• March 28, 2019
Jacko Gill has qualified for the 2019 IAAF World Championships. Photo: supplied
Against all odds, Kiwi shot putter and Olympian Jacko Gill has qualified for the world athletic championships just a year after suffering a life-threatening heart disease.
Gill’s Commonwealth Games quest was cut short in December 2017 after he contracted myocarditis, a life-threatening viral disease, which causes inflammation of the heart.
Gill has returned in 2019 in top form, throwing a personal best of 20.71m at the New Zealand Track and Field Championships earlier this month, and now qualifying for the 2019 IAAF World Championships in Doha, Qatar in September.
Gill threw another personal best of 20.76m at the International Track Challenge on March 21 – a distance just eight centimetres short of Tom Walsh, the 2017 World Athletics Championships gold medallist.
Gill says: “I knew that I would be back eventually. I knew I just had to keep the faith. It was just a matter of time.
“It wasn’t really too hard to persevere. At one point I wasn’t really doing anything and that was kind of hard, but I knew I would be back eventually.”
Myocarditis is commonly treated with medications used to treat heart failure. Rest and a low-salt diet are often recommended. Steroids and other medications also may be used to reduce heart inflammation.
Kirsten Hellier, Gill’s throwing coach since 2014, says: “I guess you don’t really know how you’re going to deal with something, especially a life-threatening illness like this, until it actually happens. But I think he’s handled it the best way possible.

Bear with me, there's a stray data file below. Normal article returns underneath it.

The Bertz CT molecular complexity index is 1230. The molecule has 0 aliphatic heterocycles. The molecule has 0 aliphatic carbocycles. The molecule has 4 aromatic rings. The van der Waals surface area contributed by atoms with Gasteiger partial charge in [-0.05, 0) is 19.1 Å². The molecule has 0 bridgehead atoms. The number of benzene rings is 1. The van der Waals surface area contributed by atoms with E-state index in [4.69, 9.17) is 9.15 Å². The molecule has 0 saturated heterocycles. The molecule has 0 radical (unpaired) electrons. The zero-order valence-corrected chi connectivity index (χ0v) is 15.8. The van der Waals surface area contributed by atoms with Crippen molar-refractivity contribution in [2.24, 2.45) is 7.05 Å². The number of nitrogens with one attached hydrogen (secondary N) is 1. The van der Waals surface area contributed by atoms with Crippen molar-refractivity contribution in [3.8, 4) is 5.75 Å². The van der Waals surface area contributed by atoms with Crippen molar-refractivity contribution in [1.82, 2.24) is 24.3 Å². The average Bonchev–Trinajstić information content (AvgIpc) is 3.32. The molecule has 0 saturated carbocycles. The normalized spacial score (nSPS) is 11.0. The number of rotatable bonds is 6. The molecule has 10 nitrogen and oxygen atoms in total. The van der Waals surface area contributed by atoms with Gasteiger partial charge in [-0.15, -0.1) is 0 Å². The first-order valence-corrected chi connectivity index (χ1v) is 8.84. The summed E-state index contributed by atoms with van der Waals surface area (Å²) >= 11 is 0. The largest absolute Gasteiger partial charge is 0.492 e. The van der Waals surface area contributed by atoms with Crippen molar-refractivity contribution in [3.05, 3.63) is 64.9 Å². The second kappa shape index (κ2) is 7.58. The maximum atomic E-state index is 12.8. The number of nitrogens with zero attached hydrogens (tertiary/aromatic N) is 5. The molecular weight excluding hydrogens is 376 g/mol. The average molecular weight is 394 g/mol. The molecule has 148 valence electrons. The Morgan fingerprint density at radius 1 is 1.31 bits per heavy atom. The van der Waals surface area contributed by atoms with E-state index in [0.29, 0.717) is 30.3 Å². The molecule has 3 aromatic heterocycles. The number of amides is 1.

“He’s a very committed, very determined athlete, sets some clear goals around what he wants to do and, I guess, while it was really hard to take an extended period of time away from doing that, the bigger picture was still quite clear.”
Gill goes for it and qualifies for the world champs. Photo: supplied.
Gill attributes his strong comeback to the “great team” surrounding him.
“I have a great physio for all the injury stuff, I have my recovery weight programmes from a guy in Cambridge, and Kirsten has been there for a long time. Everyone came together and helped me get through it.”
Above all, Gill credits his parents. “My parents have helped more than anyone. I think the biggest thing is having a place to stay. I wasn’t able to make as much money last year, so just to have their support meant a lot.”
Moving forward, Gill says: “I’m focused on doing a lot of athletic stuff again.”
A return to basketball is one way he intends to regain fitness and explosiveness.
“I played from eight years old to 15 years old. I was alright. I made the national age group team in my last year playing, then I stopped playing and I think I lost a lot of athleticism.
“Now, I’m playing with my school mates in a local Auckland uni league. That starts in two weeks. I’m really excited for that. We practise twice every week at the YMCA.
“It’s really hard on my fitness, so I think it’s good for losing weight and training fitness as well.”
He promises that once he gets his vertical leap back to 90 centimetres, he will start making more of his infamous "chilli man" videos – exciting news for long-time fans of the athlete, secondary only to the bigger news that he’s well and truly beaten myocarditis.